The distribution of these local communities is very largely determined by physical conditions, especially by the presence of ground which remains above flood-level in the rains, and of permanent water which survives the drought. In any village, the size of population and the arrangement of homesteads is determined by the nature of the site. When perched on an isolated knoll, homesteads are crowded together; when strung out along a ridge, they are more widely separated; and when spread over a broad stretch of higher ground, several hundred yards may intervene between one hamlet and the next. In any large village, the homesteads are grouped in clusters, or hamlets, the inmates of which are generally close kinsmen and their spouses. It is not possible to give more than a rough indication of the size of a village population, but it may be said to vary from 50 to several hundred souls.... The total Nuer population is round about 300,000. I do not know the total square mileage of the country, but to the east of the Nile, where there are, on a rough estimate, some 180,000 Nuer, they are said to occupy 26,000 square miles, with the low density of about seven to the square mile. The density is probably no higher to the west of the Nile. Nowhere is there a high degree of local concentration....

Tribal System

What is a Nuer tribe? The most obvious characteristic is its territorial unity and exclusiveness, and this was even more marked before European conquest than to-day. The population of a tribe varies from a few hundreds among some small tribes to the west of the Nile – if these are rightly regarded as tribes, for very little research was conducted in that area – to many thousands. Most tribes have a population of over 5,000 and the largest number between 30,000 and 45,000 souls. Each tribe is economically self-sufficient, having its own pastures, water-supplies, and fishing reservations, which its members alone have the right to exploit. It has a name which is the symbol of its distinction. The tribesmen have a sense of patriotism: they are proud to be members of their tribe and they consider it superior to other tribes. Each tribe has within it a dominant clan which furnishes a kinship framework on which the political aggregate is built up. Each also regulates independently its age-set organization.

None of the above-mentioned attributes clearly make a formal distinction between a tribe and its divisions. The simplest definition states that a tribe is the largest community which considers that disputes between its members should be settled by arbitration and that it ought to combine against other communities of the same kind and against foreigners. In these two respects there is no larger political group than the tribe and all smaller political groups are sections of it. Within a tribe there is law: there is machinery for settling disputes and a moral obligation to conclude them sooner or later. If a man kills a fellow tribesman, it is possible to prevent, or curtail, a feud by payment of cattle. Between tribe and tribe there is no means of bringing together the parties to a dispute and compensation is neither offered nor demanded. Thus, if a man of one tribe kills a man of another tribe, retribution can only take the form of intertribal warfare. It must not be supposed that feuds within a tribe are easy to conclude. There is considerable control over retaliation within a village, but the larger the  local community the more difficult settlement becomes. When two large divisions of a tribe are concerned in a feud, the chances of immediate arbitration and settlement are remote. The force of law varies with the distance in tribal structure that separates the persons concerned. Nevertheless, so long as a sense of community endures and the legal norm is formally acknowledged within a tribe, whatever may be the inconsistencies and contradictions that appear in the actual relations between tribesmen, they still consider themselves to be a united group. Then either the contradiction of feuds is felt and they are settled, the unity of the tribe being maintained thereby, or they remain so long unsettled that people give up all hope and intention of ever concluding them and finally cease to feel that they ought to be concluded, so that the tribe tends to split and two new tribes come into being.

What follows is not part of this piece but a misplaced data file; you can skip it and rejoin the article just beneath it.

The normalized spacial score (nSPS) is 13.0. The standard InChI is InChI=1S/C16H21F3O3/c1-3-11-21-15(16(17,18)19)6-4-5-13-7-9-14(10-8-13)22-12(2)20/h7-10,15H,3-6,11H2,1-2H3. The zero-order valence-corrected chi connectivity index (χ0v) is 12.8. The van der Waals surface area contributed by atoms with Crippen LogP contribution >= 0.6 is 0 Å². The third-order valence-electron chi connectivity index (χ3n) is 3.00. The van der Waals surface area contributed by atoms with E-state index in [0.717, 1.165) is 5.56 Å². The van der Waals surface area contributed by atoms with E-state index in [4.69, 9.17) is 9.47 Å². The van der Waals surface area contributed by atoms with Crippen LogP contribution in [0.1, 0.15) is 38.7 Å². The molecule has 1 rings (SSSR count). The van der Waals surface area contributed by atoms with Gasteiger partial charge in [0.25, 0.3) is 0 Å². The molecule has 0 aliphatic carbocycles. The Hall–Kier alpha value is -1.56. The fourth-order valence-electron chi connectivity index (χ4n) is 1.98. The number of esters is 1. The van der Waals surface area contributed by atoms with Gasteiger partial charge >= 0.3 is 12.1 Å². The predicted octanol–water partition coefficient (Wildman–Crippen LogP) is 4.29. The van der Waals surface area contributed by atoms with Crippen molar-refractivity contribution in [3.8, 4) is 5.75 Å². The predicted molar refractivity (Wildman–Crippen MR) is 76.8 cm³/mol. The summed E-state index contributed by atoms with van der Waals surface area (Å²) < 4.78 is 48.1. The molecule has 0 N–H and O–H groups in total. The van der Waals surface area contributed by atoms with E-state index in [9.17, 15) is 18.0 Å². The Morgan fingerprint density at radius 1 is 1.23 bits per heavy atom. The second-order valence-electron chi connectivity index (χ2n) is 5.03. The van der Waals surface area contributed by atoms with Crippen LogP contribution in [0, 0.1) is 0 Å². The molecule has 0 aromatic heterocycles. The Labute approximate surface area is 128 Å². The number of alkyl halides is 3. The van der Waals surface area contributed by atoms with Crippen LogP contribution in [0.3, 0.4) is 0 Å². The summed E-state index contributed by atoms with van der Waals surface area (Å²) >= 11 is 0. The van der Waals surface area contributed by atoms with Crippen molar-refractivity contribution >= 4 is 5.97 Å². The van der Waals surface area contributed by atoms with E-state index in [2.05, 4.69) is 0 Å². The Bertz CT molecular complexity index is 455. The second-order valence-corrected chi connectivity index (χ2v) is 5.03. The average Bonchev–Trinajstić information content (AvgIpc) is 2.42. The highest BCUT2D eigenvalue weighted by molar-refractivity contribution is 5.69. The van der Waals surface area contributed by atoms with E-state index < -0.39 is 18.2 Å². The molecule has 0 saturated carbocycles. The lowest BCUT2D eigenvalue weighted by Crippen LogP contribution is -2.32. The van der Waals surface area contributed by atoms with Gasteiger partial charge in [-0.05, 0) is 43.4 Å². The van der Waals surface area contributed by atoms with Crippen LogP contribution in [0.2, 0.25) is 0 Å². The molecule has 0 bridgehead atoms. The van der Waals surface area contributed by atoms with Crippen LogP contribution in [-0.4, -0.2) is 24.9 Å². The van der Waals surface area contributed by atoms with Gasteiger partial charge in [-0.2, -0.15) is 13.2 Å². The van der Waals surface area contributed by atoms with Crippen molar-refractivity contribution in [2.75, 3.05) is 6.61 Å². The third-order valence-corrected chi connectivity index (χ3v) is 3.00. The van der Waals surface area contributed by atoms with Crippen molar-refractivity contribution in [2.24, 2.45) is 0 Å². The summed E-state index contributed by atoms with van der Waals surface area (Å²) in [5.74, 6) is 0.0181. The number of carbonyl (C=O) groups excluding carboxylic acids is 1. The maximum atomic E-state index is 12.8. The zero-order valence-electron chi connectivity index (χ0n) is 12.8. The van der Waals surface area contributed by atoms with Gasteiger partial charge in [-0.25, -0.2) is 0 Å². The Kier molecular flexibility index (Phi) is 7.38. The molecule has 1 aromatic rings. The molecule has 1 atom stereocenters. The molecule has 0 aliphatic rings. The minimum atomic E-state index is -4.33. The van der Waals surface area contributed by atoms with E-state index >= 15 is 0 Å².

Besides being the largest group in which legal obligation is acknowledged, a tribe is also the largest group which habitually combines for offence and defence. The younger men of the tribe went, till recently, on joint raiding expeditions against the [neighboring] Dinka and waged war against other Nuer tribes. Raids on the Dinka were very frequent; war between tribes less so. In theory, if two sections of different tribes were engaged in hostilities, each could rely on the support of the other sections of the same tribe, but in practice they did not always join in. Contiguous tribes sometimes combined against foreigners, especially against the Dinka, though there was no moral obligation to do so, the alliance was of short duration, and the allies conducted their operations independently, even when in collaboration.